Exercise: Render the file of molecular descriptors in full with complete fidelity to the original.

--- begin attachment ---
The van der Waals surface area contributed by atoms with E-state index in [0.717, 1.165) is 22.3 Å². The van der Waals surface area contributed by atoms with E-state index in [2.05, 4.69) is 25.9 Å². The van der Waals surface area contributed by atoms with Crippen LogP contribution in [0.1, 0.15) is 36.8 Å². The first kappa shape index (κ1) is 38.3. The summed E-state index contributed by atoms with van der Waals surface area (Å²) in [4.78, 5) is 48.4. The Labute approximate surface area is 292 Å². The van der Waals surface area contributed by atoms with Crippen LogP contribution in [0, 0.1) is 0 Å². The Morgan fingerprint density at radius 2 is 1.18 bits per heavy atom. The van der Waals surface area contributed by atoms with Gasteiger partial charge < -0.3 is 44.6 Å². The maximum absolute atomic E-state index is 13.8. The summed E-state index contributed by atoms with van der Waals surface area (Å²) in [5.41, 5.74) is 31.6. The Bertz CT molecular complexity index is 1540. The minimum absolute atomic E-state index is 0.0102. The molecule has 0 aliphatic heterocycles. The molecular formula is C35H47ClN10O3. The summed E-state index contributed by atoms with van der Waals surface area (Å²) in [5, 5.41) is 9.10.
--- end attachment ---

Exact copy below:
The van der Waals surface area contributed by atoms with E-state index in [0.717, 1.165) is 22.3 Å². The van der Waals surface area contributed by atoms with E-state index in [2.05, 4.69) is 25.9 Å². The van der Waals surface area contributed by atoms with Crippen LogP contribution in [0.1, 0.15) is 36.8 Å². The first kappa shape index (κ1) is 38.3. The summed E-state index contributed by atoms with van der Waals surface area (Å²) in [4.78, 5) is 48.4. The Labute approximate surface area is 292 Å². The van der Waals surface area contributed by atoms with Crippen LogP contribution in [0, 0.1) is 0 Å². The Morgan fingerprint density at radius 2 is 1.18 bits per heavy atom. The van der Waals surface area contributed by atoms with Gasteiger partial charge < -0.3 is 44.6 Å². The maximum absolute atomic E-state index is 13.8. The summed E-state index contributed by atoms with van der Waals surface area (Å²) in [5.41, 5.74) is 31.6. The Bertz CT molecular complexity index is 1540. The minimum absolute atomic E-state index is 0.0102. The molecule has 0 aliphatic heterocycles. The molecular formula is C35H47ClN10O3. The summed E-state index contributed by atoms with van der Waals surface area (Å²) in [5, 5.41) is 9.10.